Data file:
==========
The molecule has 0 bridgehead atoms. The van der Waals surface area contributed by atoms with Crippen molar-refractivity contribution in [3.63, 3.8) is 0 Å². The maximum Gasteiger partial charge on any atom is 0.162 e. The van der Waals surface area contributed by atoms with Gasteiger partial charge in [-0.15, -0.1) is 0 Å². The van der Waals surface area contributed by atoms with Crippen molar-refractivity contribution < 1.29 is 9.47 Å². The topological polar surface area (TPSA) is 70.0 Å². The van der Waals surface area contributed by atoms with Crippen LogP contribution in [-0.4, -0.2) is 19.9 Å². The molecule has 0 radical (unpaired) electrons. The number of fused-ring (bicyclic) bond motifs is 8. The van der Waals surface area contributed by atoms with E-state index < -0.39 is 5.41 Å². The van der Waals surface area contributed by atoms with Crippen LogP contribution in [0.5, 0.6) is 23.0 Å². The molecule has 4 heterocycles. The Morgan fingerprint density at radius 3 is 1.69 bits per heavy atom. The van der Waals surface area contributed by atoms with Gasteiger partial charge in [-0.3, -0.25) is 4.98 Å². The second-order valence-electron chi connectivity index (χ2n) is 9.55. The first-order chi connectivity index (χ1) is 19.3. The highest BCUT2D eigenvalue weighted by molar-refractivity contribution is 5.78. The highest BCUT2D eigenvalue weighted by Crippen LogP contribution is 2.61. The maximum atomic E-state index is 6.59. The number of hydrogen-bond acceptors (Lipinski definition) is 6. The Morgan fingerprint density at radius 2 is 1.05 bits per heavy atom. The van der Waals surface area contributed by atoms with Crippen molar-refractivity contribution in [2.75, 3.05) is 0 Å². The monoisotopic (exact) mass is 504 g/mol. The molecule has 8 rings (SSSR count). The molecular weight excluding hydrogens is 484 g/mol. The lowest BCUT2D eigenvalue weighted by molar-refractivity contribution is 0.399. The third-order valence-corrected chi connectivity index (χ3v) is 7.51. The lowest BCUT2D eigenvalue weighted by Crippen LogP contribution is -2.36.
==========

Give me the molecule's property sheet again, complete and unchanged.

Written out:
The molecule has 0 bridgehead atoms. The van der Waals surface area contributed by atoms with Crippen molar-refractivity contribution in [3.63, 3.8) is 0 Å². The maximum Gasteiger partial charge on any atom is 0.162 e. The van der Waals surface area contributed by atoms with Gasteiger partial charge in [-0.15, -0.1) is 0 Å². The van der Waals surface area contributed by atoms with Crippen molar-refractivity contribution < 1.29 is 9.47 Å². The topological polar surface area (TPSA) is 70.0 Å². The van der Waals surface area contributed by atoms with Crippen LogP contribution in [-0.4, -0.2) is 19.9 Å². The molecule has 0 radical (unpaired) electrons. The number of fused-ring (bicyclic) bond motifs is 8. The van der Waals surface area contributed by atoms with E-state index < -0.39 is 5.41 Å². The van der Waals surface area contributed by atoms with Crippen LogP contribution in [0.5, 0.6) is 23.0 Å². The molecule has 4 heterocycles. The Morgan fingerprint density at radius 3 is 1.69 bits per heavy atom. The van der Waals surface area contributed by atoms with Gasteiger partial charge in [-0.3, -0.25) is 4.98 Å². The second-order valence-electron chi connectivity index (χ2n) is 9.55. The first-order chi connectivity index (χ1) is 19.3. The highest BCUT2D eigenvalue weighted by molar-refractivity contribution is 5.78. The highest BCUT2D eigenvalue weighted by Crippen LogP contribution is 2.61. The maximum atomic E-state index is 6.59. The number of hydrogen-bond acceptors (Lipinski definition) is 6. The Morgan fingerprint density at radius 2 is 1.05 bits per heavy atom. The van der Waals surface area contributed by atoms with Crippen molar-refractivity contribution in [2.75, 3.05) is 0 Å². The monoisotopic (exact) mass is 504 g/mol. The molecule has 8 rings (SSSR count). The molecular weight excluding hydrogens is 484 g/mol. The lowest BCUT2D eigenvalue weighted by molar-refractivity contribution is 0.399. The third-order valence-corrected chi connectivity index (χ3v) is 7.51. The lowest BCUT2D eigenvalue weighted by Crippen LogP contribution is -2.36.